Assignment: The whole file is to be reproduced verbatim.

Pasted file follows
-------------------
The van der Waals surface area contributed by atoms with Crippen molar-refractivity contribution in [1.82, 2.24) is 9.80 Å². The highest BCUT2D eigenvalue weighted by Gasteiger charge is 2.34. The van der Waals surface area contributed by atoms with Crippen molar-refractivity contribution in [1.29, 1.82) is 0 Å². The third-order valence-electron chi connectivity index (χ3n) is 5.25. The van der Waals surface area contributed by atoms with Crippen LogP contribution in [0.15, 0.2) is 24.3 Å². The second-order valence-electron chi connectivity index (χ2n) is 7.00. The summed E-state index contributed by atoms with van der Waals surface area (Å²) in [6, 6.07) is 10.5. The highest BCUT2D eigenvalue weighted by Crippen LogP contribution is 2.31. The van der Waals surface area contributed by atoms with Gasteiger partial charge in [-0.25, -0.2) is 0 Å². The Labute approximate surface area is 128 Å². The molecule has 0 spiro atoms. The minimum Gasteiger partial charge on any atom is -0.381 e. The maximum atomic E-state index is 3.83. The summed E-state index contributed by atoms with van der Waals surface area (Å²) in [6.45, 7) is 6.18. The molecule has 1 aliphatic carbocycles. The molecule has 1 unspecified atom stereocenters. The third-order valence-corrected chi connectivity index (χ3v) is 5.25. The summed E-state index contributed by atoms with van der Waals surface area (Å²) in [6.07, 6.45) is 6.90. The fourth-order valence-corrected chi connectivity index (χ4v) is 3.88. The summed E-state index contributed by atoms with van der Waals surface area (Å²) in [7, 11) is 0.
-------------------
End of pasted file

The van der Waals surface area contributed by atoms with Crippen molar-refractivity contribution in [1.82, 2.24) is 9.80 Å². The highest BCUT2D eigenvalue weighted by Gasteiger charge is 2.34. The van der Waals surface area contributed by atoms with Crippen molar-refractivity contribution in [1.29, 1.82) is 0 Å². The third-order valence-electron chi connectivity index (χ3n) is 5.25. The van der Waals surface area contributed by atoms with Crippen LogP contribution in [0.15, 0.2) is 24.3 Å². The second-order valence-electron chi connectivity index (χ2n) is 7.00. The summed E-state index contributed by atoms with van der Waals surface area (Å²) in [6, 6.07) is 10.5. The highest BCUT2D eigenvalue weighted by Crippen LogP contribution is 2.31. The van der Waals surface area contributed by atoms with Gasteiger partial charge in [-0.25, -0.2) is 0 Å². The Labute approximate surface area is 128 Å². The molecule has 0 spiro atoms. The minimum Gasteiger partial charge on any atom is -0.381 e. The maximum atomic E-state index is 3.83. The summed E-state index contributed by atoms with van der Waals surface area (Å²) in [6.45, 7) is 6.18. The molecule has 1 aliphatic carbocycles. The molecule has 1 unspecified atom stereocenters. The third-order valence-corrected chi connectivity index (χ3v) is 5.25. The summed E-state index contributed by atoms with van der Waals surface area (Å²) in [6.07, 6.45) is 6.90. The fourth-order valence-corrected chi connectivity index (χ4v) is 3.88. The summed E-state index contributed by atoms with van der Waals surface area (Å²) in [7, 11) is 0.